In a self-help culture, saying that people need to change is merely an endorsement of what everyone already knows. But the movement sought within the culture needs no God. To become a better person (more fit, more affable, more kind, more considerate, etc.) is simply a description of a moral program. Morality has nothing particularly Christian about it. Morality is constituted by whatever agreed upon rules of behavior are desired at any given time. The psychological component of morality is no more than the interior adjustment to a desired behavior: behaving well and enjoying it.
The transformation wrought by Christ is the manifestation in this world of the Kingdom of God. In its fullness, it looks like the resurrected Christ Himself. It is the union of heaven and earth, the created and the uncreated. It is a transcendental reality.
That, of course, describes some few saints in some measure. But admittedly, it does not describe many, nor does it appear to describe Christians in general.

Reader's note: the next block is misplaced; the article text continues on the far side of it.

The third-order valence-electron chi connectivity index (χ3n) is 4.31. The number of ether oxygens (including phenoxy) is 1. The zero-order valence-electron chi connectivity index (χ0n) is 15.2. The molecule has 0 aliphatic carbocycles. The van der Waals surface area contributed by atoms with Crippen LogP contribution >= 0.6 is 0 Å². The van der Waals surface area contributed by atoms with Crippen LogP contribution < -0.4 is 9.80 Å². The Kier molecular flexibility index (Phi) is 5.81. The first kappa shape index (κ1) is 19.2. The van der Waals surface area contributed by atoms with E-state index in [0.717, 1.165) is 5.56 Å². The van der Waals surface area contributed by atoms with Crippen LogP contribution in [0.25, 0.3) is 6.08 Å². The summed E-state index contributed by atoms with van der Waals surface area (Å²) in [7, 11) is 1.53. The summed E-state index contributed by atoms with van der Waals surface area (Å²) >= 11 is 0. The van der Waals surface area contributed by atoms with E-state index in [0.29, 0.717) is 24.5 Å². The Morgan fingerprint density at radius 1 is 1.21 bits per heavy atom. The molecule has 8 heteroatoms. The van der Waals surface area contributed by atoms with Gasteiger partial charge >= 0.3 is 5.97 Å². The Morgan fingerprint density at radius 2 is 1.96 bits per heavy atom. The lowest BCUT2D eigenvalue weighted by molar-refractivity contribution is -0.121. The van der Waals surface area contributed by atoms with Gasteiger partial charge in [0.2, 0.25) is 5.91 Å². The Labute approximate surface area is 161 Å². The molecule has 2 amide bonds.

But this is a false judgment. In a psychological culture, morality and psychology are the only human realities we acknowledge. We do not see nor understand the nature of spiritual things. We are locked in a world of cause and effect and presume that everything works in such a manner. The landscape of psychological causes (and effects) is the world as we choose to see it. But it does not see the landscape of the Kingdom of God – that which is birthed in believers in their Baptism.
One of the great challenges in living an Orthodox Christian life is making the transition from psychology to true spirituality. Some teachers suggest that many will fail to do so – and will thus fail to realize the reality of their birthright in Christ.
To speak of this movement is difficult because we leave the world of cause and effect and step into the world of grace (though even the world of cause and effect is moment by moment sustained by grace). But grace works with faith and freedom – thus there is not cause and effect (else it would be forced upon us). It is this life of faith and freedom that are often so strange to us. We cling to what we know and reduce our understanding to a virtually mechanical world. There we engage in various therapies and moralities, which have the ability to change appearances but never the substance of reality.